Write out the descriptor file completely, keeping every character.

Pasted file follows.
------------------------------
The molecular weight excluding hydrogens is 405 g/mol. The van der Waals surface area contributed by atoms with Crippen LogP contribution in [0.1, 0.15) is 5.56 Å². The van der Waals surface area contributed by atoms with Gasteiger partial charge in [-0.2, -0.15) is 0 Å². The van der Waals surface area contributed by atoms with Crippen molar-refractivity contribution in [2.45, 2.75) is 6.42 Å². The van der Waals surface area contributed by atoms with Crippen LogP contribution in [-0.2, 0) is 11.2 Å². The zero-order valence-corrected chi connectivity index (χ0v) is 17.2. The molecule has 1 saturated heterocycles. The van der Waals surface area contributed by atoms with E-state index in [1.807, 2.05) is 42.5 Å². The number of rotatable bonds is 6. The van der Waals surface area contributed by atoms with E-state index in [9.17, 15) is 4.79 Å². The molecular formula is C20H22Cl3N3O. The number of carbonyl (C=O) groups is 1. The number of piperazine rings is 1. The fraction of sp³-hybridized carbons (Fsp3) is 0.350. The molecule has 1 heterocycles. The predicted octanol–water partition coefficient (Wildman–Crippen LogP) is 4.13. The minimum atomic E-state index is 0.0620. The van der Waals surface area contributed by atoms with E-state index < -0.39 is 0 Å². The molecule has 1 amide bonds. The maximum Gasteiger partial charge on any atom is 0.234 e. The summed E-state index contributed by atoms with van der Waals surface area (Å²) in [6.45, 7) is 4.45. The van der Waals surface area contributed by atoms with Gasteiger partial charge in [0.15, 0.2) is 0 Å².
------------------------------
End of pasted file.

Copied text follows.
The molecular weight excluding hydrogens is 405 g/mol. The van der Waals surface area contributed by atoms with Crippen LogP contribution in [0.1, 0.15) is 5.56 Å². The van der Waals surface area contributed by atoms with Gasteiger partial charge in [-0.2, -0.15) is 0 Å². The van der Waals surface area contributed by atoms with Crippen molar-refractivity contribution in [2.45, 2.75) is 6.42 Å². The van der Waals surface area contributed by atoms with Crippen LogP contribution in [-0.2, 0) is 11.2 Å². The zero-order valence-corrected chi connectivity index (χ0v) is 17.2. The molecule has 1 saturated heterocycles. The van der Waals surface area contributed by atoms with E-state index in [1.807, 2.05) is 42.5 Å². The number of rotatable bonds is 6. The van der Waals surface area contributed by atoms with E-state index in [9.17, 15) is 4.79 Å². The molecular formula is C20H22Cl3N3O. The number of carbonyl (C=O) groups is 1. The number of piperazine rings is 1. The fraction of sp³-hybridized carbons (Fsp3) is 0.350. The molecule has 1 heterocycles. The predicted octanol–water partition coefficient (Wildman–Crippen LogP) is 4.13. The minimum atomic E-state index is 0.0620. The van der Waals surface area contributed by atoms with E-state index < -0.39 is 0 Å². The molecule has 1 amide bonds. The maximum Gasteiger partial charge on any atom is 0.234 e. The summed E-state index contributed by atoms with van der Waals surface area (Å²) in [6.45, 7) is 4.45. The van der Waals surface area contributed by atoms with Gasteiger partial charge in [0.15, 0.2) is 0 Å².